Although I’ve scored a few small successes and had some good times, for the most part my earthly journey thus far has been paved with failure and frustration, on the career front in particular. Barring some unforeseen peripeteia, my life’s arch slowly but relentlessly bends toward destitution and a rather gloomy denouement.
Since the fat lady hasn’t warbled quite yet, I shall tentatively stop short of referring to myself as a “loser,” but should others choose to bestow such characterization upon me and back it up by pointing to my present circumstances, I wouldn’t really know how to rebut this charge and present a convincing case that my situation constitutes no more than a “temporary” setback that I’ll somehow bootstrap my way out of.
Through the sheer dumb luck of my having been born into a loving middle-class family in an affluent country, to date I have never gone hungry, never slept under a bridge, nor have I ever entertained fantasies of turning to criminal activity in order to make ends meet.
Without my lucky support system, however, God knows where I’d be. Perhaps being forced into complete self-reliance in the absence of a safety net would have jolted my ingenuity into figuring out how to make it in this world. Or maybe I’d be dead, homeless, or incarcerated by now. Hard to say.
Aside from those who comprise my immediate support system as well as a limited and revolving albeit ever-present number of individuals who appear to genuinely think very highly of me—either of me as a whole, or who value isolated aspects of my persona—on balance I would rate my reception on Planet Earth as ranging from indifferent to frosty.
My personal history has been one of feeling ignored, rejected, insulted, shafted, and passed over. Granted, I may have a knack for showing up and offering my services at all the wrong places and at all the wrong times and in a manner not exactly conducive to receiving the warmest of welcomes, but that doesn’t alter my general sense of “nobody wants me here.” (Whether this subjective sense is accurate, exaggerated, or altogether mistaken is entirely beside the point; and I’m certainly not fishing for commentary designed to boost my self-esteem. I’ve already acknowledged that there are always people who like me and who want me here, for one reason or another, and who, if they saw this post, would be tempted to post affirmations of affection in the comment section below. It’s just a matter of how representative of the whole these people are.)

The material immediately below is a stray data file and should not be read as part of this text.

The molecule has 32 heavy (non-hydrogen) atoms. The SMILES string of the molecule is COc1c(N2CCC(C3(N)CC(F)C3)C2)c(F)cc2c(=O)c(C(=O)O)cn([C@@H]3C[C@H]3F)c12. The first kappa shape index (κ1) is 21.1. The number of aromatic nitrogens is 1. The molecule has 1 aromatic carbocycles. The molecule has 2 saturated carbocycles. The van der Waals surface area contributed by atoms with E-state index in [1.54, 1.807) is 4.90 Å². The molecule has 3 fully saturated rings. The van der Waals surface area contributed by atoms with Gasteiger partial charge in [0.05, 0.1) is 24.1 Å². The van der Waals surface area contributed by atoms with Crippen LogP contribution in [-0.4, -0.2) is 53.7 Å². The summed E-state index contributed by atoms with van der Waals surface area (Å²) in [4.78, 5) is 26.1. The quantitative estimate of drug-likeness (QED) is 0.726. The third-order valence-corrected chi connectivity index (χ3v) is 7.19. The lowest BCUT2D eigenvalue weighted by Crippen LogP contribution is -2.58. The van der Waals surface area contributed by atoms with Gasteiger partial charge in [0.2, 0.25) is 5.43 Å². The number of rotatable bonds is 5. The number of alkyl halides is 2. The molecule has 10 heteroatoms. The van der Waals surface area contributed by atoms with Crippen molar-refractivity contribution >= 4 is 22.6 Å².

For instance, I’ve always been puzzled at how difficult it was for me to find new waitering jobs in New York City, in spite of years of experience in the field. And I’m talking before the big recession of 2008. The number of application forms I had to fill out and resumes I had to drop off in order to finally end up with a new gig seemed a bit excessive.
What is it about me that appears to instantly disinclines others from wanting to associate with me?
Doesn’t matter, because here’s my point:
If I were black—or a member of any minority with a history of being discriminated against—of course I’d attribute my overall lack of success in this world, at least in part, to the color of my skin or to whatever other feature that might distinguish me from those folks I regarded as belonging the ruling class. I’d simply “know” that my “other-ness” had something to do with my persistent sense of receiving less than the warmest of welcomes most places I went. I could “feel” that the deck was stacked against my “kind.”
Being the white European-looking male that I am, alas, resorting to the “blame society” line of explanations for why I’ve turned into such a capital washout is not an option for me.
This is not to say that “covert” or “institutionalized” racism and sexism (or whatever -isms that denote wholesale discrimination against particular segments of society) don’t exist. They certainly do, although their extent is debatable.
For now, my question is this:
How does a member of a traditionally discriminated-against minority whose life isn’t going so well, and who keeps lumbering from one fiasco and rejection to the next, know whether or to what extent their failures are the result of discrimination, or whether and to what extent they’d be striking out just the same even if they were as white and male as I am?
Because I imagine if, all other things being equal, I were black, I may well have turned into a frustrated and race-baiting anti-white-establishment activist, erroneously pointing fingers in the wrong direction. How could I possibly exclude my minority status from the list of potential explanations for my failure in life? And from not being able to exclude it, how tempting would it be to adopt it and focus on it to the exclusion of all other possible reasons for what’s holding me back?